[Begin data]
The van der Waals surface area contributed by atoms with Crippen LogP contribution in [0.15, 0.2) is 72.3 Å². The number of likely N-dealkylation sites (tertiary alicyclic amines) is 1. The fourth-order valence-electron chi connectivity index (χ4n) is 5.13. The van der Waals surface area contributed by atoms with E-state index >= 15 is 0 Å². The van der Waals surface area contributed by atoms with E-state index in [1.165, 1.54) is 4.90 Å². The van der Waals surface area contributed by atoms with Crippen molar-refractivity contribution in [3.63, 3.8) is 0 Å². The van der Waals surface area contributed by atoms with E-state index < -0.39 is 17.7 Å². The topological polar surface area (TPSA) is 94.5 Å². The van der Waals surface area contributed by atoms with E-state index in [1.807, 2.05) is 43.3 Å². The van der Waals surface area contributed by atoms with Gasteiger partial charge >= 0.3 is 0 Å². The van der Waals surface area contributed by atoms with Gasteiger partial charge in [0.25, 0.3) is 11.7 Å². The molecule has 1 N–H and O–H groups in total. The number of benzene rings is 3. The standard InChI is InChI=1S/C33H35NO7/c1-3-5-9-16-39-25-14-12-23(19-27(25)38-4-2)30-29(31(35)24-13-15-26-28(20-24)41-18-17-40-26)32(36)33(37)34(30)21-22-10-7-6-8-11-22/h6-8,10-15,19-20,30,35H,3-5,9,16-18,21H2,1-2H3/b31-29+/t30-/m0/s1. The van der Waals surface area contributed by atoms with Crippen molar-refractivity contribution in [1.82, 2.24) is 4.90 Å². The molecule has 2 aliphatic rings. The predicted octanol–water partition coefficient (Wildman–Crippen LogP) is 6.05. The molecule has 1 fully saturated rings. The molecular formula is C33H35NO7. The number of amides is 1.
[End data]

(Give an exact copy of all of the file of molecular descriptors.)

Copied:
The van der Waals surface area contributed by atoms with Crippen LogP contribution in [0.15, 0.2) is 72.3 Å². The number of likely N-dealkylation sites (tertiary alicyclic amines) is 1. The fourth-order valence-electron chi connectivity index (χ4n) is 5.13. The van der Waals surface area contributed by atoms with E-state index >= 15 is 0 Å². The van der Waals surface area contributed by atoms with E-state index in [1.165, 1.54) is 4.90 Å². The van der Waals surface area contributed by atoms with Crippen molar-refractivity contribution in [3.63, 3.8) is 0 Å². The van der Waals surface area contributed by atoms with E-state index < -0.39 is 17.7 Å². The topological polar surface area (TPSA) is 94.5 Å². The van der Waals surface area contributed by atoms with E-state index in [1.807, 2.05) is 43.3 Å². The van der Waals surface area contributed by atoms with Gasteiger partial charge >= 0.3 is 0 Å². The van der Waals surface area contributed by atoms with Gasteiger partial charge in [0.25, 0.3) is 11.7 Å². The molecule has 1 N–H and O–H groups in total. The number of benzene rings is 3. The standard InChI is InChI=1S/C33H35NO7/c1-3-5-9-16-39-25-14-12-23(19-27(25)38-4-2)30-29(31(35)24-13-15-26-28(20-24)41-18-17-40-26)32(36)33(37)34(30)21-22-10-7-6-8-11-22/h6-8,10-15,19-20,30,35H,3-5,9,16-18,21H2,1-2H3/b31-29+/t30-/m0/s1. The van der Waals surface area contributed by atoms with Crippen molar-refractivity contribution in [1.82, 2.24) is 4.90 Å². The molecule has 2 aliphatic rings. The predicted octanol–water partition coefficient (Wildman–Crippen LogP) is 6.05. The molecule has 1 fully saturated rings. The molecular formula is C33H35NO7. The number of amides is 1.